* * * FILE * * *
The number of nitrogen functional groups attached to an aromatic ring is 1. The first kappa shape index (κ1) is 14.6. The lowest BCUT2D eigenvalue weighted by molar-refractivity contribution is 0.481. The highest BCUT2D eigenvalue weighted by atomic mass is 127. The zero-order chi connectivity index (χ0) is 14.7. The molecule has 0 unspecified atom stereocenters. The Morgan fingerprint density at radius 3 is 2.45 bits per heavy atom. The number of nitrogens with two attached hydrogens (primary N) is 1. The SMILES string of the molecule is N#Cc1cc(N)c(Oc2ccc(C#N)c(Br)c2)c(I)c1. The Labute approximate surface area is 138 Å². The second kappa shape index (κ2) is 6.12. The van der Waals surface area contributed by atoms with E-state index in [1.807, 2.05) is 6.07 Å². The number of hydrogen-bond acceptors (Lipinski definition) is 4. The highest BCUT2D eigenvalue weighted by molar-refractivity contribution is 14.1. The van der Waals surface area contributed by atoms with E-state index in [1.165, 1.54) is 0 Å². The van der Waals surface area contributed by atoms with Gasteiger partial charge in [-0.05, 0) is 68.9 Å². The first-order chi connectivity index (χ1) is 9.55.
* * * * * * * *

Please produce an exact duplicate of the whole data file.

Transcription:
The number of nitrogen functional groups attached to an aromatic ring is 1. The first kappa shape index (κ1) is 14.6. The lowest BCUT2D eigenvalue weighted by molar-refractivity contribution is 0.481. The highest BCUT2D eigenvalue weighted by atomic mass is 127. The zero-order chi connectivity index (χ0) is 14.7. The molecule has 0 unspecified atom stereocenters. The Morgan fingerprint density at radius 3 is 2.45 bits per heavy atom. The number of nitrogens with two attached hydrogens (primary N) is 1. The SMILES string of the molecule is N#Cc1cc(N)c(Oc2ccc(C#N)c(Br)c2)c(I)c1. The Labute approximate surface area is 138 Å². The second kappa shape index (κ2) is 6.12. The van der Waals surface area contributed by atoms with E-state index in [1.807, 2.05) is 6.07 Å². The number of hydrogen-bond acceptors (Lipinski definition) is 4. The highest BCUT2D eigenvalue weighted by molar-refractivity contribution is 14.1. The van der Waals surface area contributed by atoms with E-state index in [1.165, 1.54) is 0 Å². The van der Waals surface area contributed by atoms with Gasteiger partial charge in [-0.05, 0) is 68.9 Å². The first-order chi connectivity index (χ1) is 9.55.